You may have heard we’re changing our name to Shortcut in September. As we evolve, we've also been doing a lot of thinking about the direction of our product and what functionality is most important to our users. The mobile experience was critical to all of that. Here’s what we considered.
We currently provide three different mobile experiences:
Of these three, the most fully-featured option at this point in time is the mobile web app. This isn’t because the native apps have fallen behind where we wanted them to be, but instead because of conscious design choices we’ve made with our desktop web app. The long-term plan for our product has always been to create views that work just as well on a mobile device as they do on a desktop.
So we want to put even more emphasis on ensuring our mobile experience is perfectly aligned as a companion experience to our desktop web app. This is why we’ve decided to sunset our native apps at the end of August. This will enable us to deliver mobile functionality that is most useful to customers, faster than how we currently deliver it to three separate places. Also, why should we encourage customers to use native apps on their phones that aren’t as complete of an experience as simply logging in through their browser?
On August 31st, currently installed iOS and Android apps will stop functioning. Of course, any and all work you’ve done, and data you’ve entered, through these native mobile apps will continue to show up in the browser version of Shortcut. Unless you have a draft saved just within an app, as that won’t have been submitted outside of it.
It’s worth noting here that the one feature the native apps have that the mobile browser version does not is built-in mobile notifications. We recommend replacing these with either Slack or email notifications if you don’t already use them.
The nature of being “on the go” changed with Covid. And while the remote-first work environment may become less and less “remote-first” over time, we don’t expect a remote hybrid work environment to disappear any time soon. Few people are getting on their phones to work for 45 minutes while on a train commuting to the office (no one should be working on the train anyway, that’s when you listen to music and stare off into space).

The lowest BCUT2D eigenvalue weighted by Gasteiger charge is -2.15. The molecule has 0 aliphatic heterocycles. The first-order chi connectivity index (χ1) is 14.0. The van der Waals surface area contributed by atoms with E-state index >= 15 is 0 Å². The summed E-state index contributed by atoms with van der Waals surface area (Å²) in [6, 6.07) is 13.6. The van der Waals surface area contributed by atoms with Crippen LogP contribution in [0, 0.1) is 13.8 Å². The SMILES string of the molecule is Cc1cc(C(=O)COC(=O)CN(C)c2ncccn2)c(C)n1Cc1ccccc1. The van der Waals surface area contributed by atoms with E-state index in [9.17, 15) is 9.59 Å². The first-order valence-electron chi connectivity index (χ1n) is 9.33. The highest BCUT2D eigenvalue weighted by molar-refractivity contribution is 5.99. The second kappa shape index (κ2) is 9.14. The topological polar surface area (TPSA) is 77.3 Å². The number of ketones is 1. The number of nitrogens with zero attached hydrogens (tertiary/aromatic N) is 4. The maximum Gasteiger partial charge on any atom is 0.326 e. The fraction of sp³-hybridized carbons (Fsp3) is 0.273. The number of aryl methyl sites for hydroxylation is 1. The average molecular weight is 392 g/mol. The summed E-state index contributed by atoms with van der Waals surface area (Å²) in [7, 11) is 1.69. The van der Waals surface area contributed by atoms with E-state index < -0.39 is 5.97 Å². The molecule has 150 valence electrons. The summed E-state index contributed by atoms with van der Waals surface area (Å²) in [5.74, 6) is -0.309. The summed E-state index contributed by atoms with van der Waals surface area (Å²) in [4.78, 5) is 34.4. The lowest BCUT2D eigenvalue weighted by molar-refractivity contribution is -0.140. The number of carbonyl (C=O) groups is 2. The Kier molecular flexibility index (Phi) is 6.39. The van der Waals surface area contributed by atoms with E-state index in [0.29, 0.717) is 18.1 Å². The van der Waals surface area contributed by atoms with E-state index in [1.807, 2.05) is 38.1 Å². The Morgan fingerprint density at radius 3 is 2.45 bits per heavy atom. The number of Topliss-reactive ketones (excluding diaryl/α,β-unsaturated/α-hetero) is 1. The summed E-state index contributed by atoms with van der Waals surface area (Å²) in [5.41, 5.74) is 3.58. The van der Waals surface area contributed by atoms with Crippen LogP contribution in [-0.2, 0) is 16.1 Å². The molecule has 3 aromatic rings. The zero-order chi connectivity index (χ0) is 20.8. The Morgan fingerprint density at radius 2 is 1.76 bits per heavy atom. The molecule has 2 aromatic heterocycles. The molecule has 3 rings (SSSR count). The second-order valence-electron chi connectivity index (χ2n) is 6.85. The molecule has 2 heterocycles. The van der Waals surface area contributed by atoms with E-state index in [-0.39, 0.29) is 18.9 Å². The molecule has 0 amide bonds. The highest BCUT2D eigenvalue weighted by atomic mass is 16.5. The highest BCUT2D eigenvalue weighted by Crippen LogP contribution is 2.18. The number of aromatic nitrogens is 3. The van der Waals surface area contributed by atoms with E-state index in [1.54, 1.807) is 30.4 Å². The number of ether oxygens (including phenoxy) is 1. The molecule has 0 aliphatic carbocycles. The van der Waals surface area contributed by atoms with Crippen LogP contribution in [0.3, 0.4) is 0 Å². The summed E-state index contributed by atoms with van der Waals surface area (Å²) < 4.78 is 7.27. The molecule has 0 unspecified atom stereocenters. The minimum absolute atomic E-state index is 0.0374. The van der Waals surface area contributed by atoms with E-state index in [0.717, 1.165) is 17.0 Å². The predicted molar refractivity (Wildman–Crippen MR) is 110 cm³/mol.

As noted above, the long-term vision for our product is to create views that work just as well on mobile devices as they do on the web and desktop. Sunsetting the native mobile apps allows us to focus on providing the same great experience on every device, with the same features and improvements we’re releasing to the web app.
We can now better consolidate our codebase and focus our attention and strategy on building a truly great web app and mobile web browser experience.
There is a lot more we can and will be doing to make our software truly accessible on mobile and touchscreen devices by focusing our efforts in one place.
Evolving our mobile strategy is key as we’re making significant, long-term investments in our web app. This includes many new features (like Teams, Roadmap, and Custom Reports) and all-around improvements, like rolling out a new GraphQL data layer and building reusable, accessible, high-performance components.
We’ve also done a usability audit of the mobile web app, and identified 20 UX improvements we want to make. We’ll be prioritizing and working on them in the coming months to ensure our mobile web app experience continues to get even better.
But even as we do so, this is a good spot to again note that the mobile-web experience is now more feature-rich than the experience provided by our native apps. This will only get better as we continue to build out a robust component library.
All that said, this doesn’t mean we’ll never return to having native mobile apps. Particularly as we consider the possibility of a desktop app and continue to further invest in React components within our web app. For now, though, we want to ensure our mobile experience is perfectly aligned as a companion experience to our web app. Taking these steps will enable us to work together to do that, instead of building two apps (web & mobile) concurrently. More teamwork, better results!
Now we can put even more resources and energy to evolving that mobile experience to make it even better.
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